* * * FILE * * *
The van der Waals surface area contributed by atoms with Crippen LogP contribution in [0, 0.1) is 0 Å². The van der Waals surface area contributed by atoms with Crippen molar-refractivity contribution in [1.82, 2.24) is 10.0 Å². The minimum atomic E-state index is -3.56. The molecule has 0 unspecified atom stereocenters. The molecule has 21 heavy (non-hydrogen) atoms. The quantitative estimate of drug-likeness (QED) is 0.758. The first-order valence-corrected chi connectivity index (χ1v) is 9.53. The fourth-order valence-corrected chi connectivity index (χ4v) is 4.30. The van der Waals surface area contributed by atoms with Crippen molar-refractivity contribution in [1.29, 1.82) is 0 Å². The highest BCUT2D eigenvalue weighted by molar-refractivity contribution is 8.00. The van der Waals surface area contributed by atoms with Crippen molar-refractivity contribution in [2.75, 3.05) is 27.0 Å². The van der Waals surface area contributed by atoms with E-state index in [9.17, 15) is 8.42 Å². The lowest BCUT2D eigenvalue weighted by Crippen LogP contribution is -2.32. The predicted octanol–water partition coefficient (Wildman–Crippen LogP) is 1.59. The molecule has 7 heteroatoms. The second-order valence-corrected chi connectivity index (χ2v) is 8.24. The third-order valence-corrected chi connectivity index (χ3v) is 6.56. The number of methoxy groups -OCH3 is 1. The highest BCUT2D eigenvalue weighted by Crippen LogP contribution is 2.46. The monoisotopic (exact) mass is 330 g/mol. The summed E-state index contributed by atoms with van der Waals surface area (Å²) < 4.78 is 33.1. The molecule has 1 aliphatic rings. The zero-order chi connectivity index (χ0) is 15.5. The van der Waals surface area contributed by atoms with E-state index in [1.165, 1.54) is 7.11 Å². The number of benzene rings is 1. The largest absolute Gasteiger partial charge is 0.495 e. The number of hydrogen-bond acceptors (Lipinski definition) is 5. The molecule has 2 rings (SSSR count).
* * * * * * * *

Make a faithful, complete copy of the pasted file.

The van der Waals surface area contributed by atoms with Crippen LogP contribution in [0, 0.1) is 0 Å². The van der Waals surface area contributed by atoms with Crippen molar-refractivity contribution in [1.82, 2.24) is 10.0 Å². The minimum atomic E-state index is -3.56. The molecule has 0 unspecified atom stereocenters. The molecule has 21 heavy (non-hydrogen) atoms. The quantitative estimate of drug-likeness (QED) is 0.758. The first-order valence-corrected chi connectivity index (χ1v) is 9.53. The fourth-order valence-corrected chi connectivity index (χ4v) is 4.30. The van der Waals surface area contributed by atoms with Crippen molar-refractivity contribution in [1.29, 1.82) is 0 Å². The highest BCUT2D eigenvalue weighted by molar-refractivity contribution is 8.00. The van der Waals surface area contributed by atoms with Crippen molar-refractivity contribution in [2.75, 3.05) is 27.0 Å². The van der Waals surface area contributed by atoms with E-state index in [9.17, 15) is 8.42 Å². The lowest BCUT2D eigenvalue weighted by Crippen LogP contribution is -2.32. The predicted octanol–water partition coefficient (Wildman–Crippen LogP) is 1.59. The molecule has 7 heteroatoms. The second-order valence-corrected chi connectivity index (χ2v) is 8.24. The third-order valence-corrected chi connectivity index (χ3v) is 6.56. The number of methoxy groups -OCH3 is 1. The highest BCUT2D eigenvalue weighted by Crippen LogP contribution is 2.46. The monoisotopic (exact) mass is 330 g/mol. The summed E-state index contributed by atoms with van der Waals surface area (Å²) < 4.78 is 33.1. The molecule has 1 aliphatic rings. The zero-order chi connectivity index (χ0) is 15.5. The van der Waals surface area contributed by atoms with E-state index in [1.165, 1.54) is 7.11 Å². The number of benzene rings is 1. The largest absolute Gasteiger partial charge is 0.495 e. The number of hydrogen-bond acceptors (Lipinski definition) is 5. The molecule has 2 rings (SSSR count).